The Bank Safety and Soundness Advisor asked its readers what problem issues are overrated for community banking in 2012. They listed the top five including this one that appears to be feedback from an examiner:
Regulatory exam inconsistencies. “While this situation does exist, it’s a cop-out challenge,” another reader says. “The findings that regulators identify are real and we don't hear anyone challenging these findings. What we do hear is that [the regulators] ‘did not cite us for this last time’ or ‘they did not cite the bank down the street for doing the same thing.’ So banks need to quit whining, run their businesses effectively, step up to the plate and make the changes and adjustments needed (including cleaning house of the deadwood executives who are unable to lead change) and increase focus on compliance and risk management.”
It sure sounds like this examiner (“what we do hear…”) is talking about large banks and not small community banks. An overwhelming number of small community banks do run their businesses effectively (oh and BTW, let’s not forget that they are businesses). As far as interest rate risk measurement is concerned I have to take issue with, “findings that regulators identify are real…” Many examples of real findings and adjustments identified by regulators hardly seem valuable. Here are some examples of real findings by regulators for several of our community bank clients over the past year. These were communicated in their written exam report:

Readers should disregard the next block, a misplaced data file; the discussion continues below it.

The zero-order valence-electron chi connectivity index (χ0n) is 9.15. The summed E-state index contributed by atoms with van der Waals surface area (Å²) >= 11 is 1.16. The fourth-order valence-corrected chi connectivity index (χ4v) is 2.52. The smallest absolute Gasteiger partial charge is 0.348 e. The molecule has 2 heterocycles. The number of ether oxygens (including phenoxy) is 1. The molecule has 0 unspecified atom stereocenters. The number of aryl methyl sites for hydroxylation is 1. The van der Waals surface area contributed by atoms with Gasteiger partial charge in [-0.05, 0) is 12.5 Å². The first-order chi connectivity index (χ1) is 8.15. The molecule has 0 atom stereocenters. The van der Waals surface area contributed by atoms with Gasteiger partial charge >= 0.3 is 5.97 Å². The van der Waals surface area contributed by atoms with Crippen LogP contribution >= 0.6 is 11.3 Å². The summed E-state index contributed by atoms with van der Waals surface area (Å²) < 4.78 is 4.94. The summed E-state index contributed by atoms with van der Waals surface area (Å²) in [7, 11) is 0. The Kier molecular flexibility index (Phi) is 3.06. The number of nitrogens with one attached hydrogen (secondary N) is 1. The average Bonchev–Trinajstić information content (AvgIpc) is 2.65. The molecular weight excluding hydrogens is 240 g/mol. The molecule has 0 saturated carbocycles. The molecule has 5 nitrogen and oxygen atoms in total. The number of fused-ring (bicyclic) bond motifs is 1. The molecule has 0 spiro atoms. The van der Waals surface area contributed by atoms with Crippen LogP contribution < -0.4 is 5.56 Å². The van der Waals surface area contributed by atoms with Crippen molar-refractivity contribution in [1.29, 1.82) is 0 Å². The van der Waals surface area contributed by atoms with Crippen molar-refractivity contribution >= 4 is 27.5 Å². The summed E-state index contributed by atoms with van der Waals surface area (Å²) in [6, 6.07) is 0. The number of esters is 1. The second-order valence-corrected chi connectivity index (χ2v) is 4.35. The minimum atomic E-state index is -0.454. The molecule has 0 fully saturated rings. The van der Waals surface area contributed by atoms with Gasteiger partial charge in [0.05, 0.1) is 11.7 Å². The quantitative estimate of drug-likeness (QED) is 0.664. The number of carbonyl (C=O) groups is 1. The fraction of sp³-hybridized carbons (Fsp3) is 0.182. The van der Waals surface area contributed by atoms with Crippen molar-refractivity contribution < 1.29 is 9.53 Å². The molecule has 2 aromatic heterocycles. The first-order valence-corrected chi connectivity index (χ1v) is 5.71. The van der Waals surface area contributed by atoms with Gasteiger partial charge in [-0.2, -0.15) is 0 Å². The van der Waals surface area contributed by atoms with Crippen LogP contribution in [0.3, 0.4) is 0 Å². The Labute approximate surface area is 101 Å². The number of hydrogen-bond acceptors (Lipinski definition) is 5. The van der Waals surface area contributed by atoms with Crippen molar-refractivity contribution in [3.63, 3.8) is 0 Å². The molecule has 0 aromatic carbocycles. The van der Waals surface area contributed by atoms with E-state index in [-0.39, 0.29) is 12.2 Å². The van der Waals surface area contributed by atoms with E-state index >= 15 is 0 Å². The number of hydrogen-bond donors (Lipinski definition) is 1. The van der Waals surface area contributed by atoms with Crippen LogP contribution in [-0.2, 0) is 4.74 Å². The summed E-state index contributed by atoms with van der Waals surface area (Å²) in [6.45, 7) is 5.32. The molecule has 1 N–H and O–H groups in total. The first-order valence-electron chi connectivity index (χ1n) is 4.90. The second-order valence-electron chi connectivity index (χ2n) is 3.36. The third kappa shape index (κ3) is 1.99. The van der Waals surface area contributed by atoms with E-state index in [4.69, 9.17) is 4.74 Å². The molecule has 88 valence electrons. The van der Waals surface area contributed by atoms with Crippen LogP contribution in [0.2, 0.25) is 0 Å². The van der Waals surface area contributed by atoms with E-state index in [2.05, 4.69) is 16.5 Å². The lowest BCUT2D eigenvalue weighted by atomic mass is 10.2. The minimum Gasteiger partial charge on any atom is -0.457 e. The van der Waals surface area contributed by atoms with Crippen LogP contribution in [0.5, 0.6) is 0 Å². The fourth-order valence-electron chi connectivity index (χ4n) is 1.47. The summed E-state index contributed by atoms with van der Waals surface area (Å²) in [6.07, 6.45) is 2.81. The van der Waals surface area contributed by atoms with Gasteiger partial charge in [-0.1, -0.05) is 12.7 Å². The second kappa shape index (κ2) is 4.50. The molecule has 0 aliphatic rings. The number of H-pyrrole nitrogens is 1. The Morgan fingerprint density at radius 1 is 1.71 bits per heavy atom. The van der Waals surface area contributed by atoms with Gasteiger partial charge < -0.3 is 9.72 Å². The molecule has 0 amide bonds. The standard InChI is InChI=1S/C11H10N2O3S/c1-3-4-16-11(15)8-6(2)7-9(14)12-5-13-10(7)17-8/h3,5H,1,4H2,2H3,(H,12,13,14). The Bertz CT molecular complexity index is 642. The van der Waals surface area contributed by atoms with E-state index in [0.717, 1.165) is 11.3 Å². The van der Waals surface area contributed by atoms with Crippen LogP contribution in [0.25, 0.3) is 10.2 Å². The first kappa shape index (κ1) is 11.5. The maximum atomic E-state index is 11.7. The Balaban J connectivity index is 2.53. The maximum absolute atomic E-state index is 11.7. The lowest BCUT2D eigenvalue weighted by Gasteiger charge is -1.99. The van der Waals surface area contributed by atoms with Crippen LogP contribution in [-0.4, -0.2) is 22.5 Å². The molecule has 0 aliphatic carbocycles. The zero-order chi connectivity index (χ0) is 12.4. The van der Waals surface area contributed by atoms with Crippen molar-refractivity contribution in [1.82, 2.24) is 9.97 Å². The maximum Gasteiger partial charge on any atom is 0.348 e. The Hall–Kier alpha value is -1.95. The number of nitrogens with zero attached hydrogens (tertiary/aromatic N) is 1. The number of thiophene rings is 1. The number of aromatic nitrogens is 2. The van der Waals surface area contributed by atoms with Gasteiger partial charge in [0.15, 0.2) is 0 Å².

- “The bank should also run interest rate risk stress-tests covering longer time frames (possibly three or five years).”
- “Interest rate risk stress tests should cover up to and including +/-500bp shocks.” I’ve also seen +/-600bp suggested.
- “The bank does not have policy limits set for Net Interest Earnings at Risk for a +400bp shock.”
- “Per the guidelines on Model Validation, the bank should have a 3rd party review the findings of the independent audit…” That’s right - they want a 3rd party review of the 3rd party review.
In my opinion while these findings are “real” they are not realistic. Addressing these issues may provide some analytical or academic value, but it will not provide any practical value. It amounts to busy-work. The examiners will check it off their list and the bankers will ignore the results. What a waste of time and energy.